Kolkata, Nov.26 : Kolkata's jewellers are all smiles despite the global slowdown being suffered by markets across the world. The goldsmiths here didn't shift to machine-made jewellery but adhered to their handmade process.
This decision, which was once believed as the main reason for their backwardness by several people, is today reaping them rich dividends.
When the US market was booming, jewellers in other parts of India and the world started mass production of low-carat gold jewellery, which was the craze in the United States. But now with the recession in the US there are no takers for that.
According to Pankaj Parekh, Chairman of the Gem and jewellery Export Promotion Council, Easter Region, Kolkata jewellers stuck to the exquisitely designed and exclusive handmade jewellery, which has a huge market not just in India but also in Gulf countries.
Parekh said: "The machine-made jewellery is mostly in 9, 12, 14 carat or 18 carat gold - preferred in the U.S., U.K, and European countries. But handmade ornaments are always in 22 carat or 24 carat, which is a major requirement of customers in India and in the Middle East."
Nirmal Bera, one goldsmith, said: "Hand made jewellery takes time, as it is a delicate job and the time is consumed in the designs .The handmade jewellery looks better than the machine-made, moreover, the purity of the gold is maintained in hand-made jewellery, which is not found in machine-made. The handmade jewellery lasts longer than the machine made jewellery and also the machine made jewellery does not have much variety of design where as the hand made jewellery can have various design."
Kolkata jewellers export to Dubai mostly, which acts as the hub for the entire middle- east.
According to Ketan Doshi, an exporter, the customers in the Gulf countries prefer the hand made jewellery also because no two (jewellery) pieces are the same.
"All machine-made jewellery look the same with thousands of replica of the same design. But in hand-made jewllery, no two pieces are alike. It is impossible to replicate. Also, such exquisite, delicate and fine work can be done by hand that no machine can ever produce," Ketan Doshi stated.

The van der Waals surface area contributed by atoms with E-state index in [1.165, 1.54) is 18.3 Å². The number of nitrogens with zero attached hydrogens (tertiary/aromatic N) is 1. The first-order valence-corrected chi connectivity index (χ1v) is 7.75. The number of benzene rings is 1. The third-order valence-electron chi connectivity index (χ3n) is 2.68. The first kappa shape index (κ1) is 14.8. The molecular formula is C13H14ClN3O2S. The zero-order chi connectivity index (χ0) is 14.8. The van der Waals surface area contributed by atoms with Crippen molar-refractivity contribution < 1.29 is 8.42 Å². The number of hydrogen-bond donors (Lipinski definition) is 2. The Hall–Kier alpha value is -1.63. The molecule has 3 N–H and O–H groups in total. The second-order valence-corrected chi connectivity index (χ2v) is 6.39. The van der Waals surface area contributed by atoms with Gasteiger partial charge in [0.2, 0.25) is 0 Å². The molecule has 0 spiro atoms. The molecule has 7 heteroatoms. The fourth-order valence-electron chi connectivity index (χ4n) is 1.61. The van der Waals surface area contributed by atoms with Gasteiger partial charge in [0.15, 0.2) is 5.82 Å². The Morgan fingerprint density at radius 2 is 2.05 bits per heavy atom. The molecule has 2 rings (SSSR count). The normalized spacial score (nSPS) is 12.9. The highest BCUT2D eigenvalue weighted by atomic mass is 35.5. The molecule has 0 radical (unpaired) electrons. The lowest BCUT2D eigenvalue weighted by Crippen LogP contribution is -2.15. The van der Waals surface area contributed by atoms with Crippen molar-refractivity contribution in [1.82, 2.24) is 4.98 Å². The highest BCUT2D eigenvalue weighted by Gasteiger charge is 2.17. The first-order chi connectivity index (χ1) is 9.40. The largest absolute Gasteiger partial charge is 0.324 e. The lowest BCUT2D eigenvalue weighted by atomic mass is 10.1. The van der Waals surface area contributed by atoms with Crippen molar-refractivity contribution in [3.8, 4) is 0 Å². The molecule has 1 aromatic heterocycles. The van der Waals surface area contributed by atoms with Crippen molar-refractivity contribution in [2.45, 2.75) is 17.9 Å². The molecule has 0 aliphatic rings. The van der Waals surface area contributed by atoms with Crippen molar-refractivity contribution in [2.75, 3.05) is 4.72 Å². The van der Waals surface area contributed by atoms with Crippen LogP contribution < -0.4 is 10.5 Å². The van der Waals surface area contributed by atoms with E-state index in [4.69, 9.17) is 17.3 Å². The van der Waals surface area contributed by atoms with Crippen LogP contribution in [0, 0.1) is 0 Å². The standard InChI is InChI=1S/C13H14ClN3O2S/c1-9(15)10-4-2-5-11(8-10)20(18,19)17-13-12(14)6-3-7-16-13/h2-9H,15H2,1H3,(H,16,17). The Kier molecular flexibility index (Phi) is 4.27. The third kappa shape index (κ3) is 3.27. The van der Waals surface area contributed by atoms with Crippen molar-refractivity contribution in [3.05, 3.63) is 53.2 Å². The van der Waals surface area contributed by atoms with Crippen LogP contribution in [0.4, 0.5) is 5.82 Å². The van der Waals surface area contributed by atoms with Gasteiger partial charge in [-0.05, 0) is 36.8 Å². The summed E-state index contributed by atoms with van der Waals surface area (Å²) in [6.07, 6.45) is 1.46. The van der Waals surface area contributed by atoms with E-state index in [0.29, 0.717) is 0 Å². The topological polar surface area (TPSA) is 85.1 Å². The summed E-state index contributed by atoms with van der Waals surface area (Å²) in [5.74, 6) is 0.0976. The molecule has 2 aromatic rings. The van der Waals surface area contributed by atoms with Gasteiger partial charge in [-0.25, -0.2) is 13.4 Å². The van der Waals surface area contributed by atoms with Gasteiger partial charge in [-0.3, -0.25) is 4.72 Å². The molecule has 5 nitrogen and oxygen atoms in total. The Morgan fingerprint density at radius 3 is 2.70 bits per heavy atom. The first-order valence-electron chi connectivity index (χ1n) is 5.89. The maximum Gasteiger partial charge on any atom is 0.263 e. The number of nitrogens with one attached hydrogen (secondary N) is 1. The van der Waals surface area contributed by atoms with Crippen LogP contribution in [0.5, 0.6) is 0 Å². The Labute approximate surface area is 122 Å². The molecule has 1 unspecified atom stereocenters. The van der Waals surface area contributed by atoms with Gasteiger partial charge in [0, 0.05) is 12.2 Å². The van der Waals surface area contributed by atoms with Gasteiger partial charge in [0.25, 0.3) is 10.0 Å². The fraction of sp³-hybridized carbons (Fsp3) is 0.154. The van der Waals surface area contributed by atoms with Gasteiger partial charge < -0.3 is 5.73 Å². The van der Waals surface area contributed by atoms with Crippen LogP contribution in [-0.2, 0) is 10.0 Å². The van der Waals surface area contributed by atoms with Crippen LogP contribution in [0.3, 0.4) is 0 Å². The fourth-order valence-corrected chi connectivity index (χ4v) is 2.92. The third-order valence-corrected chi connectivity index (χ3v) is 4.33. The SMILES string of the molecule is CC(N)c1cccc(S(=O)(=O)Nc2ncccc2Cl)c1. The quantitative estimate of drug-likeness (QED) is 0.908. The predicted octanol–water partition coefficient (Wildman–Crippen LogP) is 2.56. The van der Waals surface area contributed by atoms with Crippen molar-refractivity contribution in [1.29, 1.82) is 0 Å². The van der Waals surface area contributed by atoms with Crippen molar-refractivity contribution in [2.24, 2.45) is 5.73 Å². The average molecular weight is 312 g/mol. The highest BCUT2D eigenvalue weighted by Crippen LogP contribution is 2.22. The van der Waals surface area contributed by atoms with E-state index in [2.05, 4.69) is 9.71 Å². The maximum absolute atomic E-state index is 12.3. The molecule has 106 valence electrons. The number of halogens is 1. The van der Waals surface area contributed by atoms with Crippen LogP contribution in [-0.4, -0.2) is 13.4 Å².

As per the gold connoisseurs or regular buyers like Neha Bagchi or Vaishali Khaitan, they wouldn't touch machine made jewellery with a barge pole. The fear in wearing machine-made jewellery is that you might walk into a party and find another woman wearing the same thing. There can't be a bigger fashion disaster than that. In India, we watch the jewellery more closely than the clothes. I would always opt for exclusive hand made ornaments, says Vaishali, a customer.
In handmade jewellery, the design options are thousand times more and customized jewellery can also be made using old ornaments or even with new gold, adds Bagchi.
With destinations in Southeast Asia and West Asia, there is no dearth of takers for city's gold ornaments. Last year, total exports from Kolkata were worth Rs. 2,000 crore and this year, till October, there has already been a positive growth of 6 per cent, according to Parekh, who expects it to touch at least 15 per cent by the end of the financial year.
However, those jewellers who did export to the US admit that exports to the States were down by 50 per cent.
Some jewellers in Kolkata were actually on the verge of switching to machine-made jewellery when the global meltdown set in. Today, they are thanking their lucky stars that they had not rushed and switched to machine made jewellery. By Ajitha Menon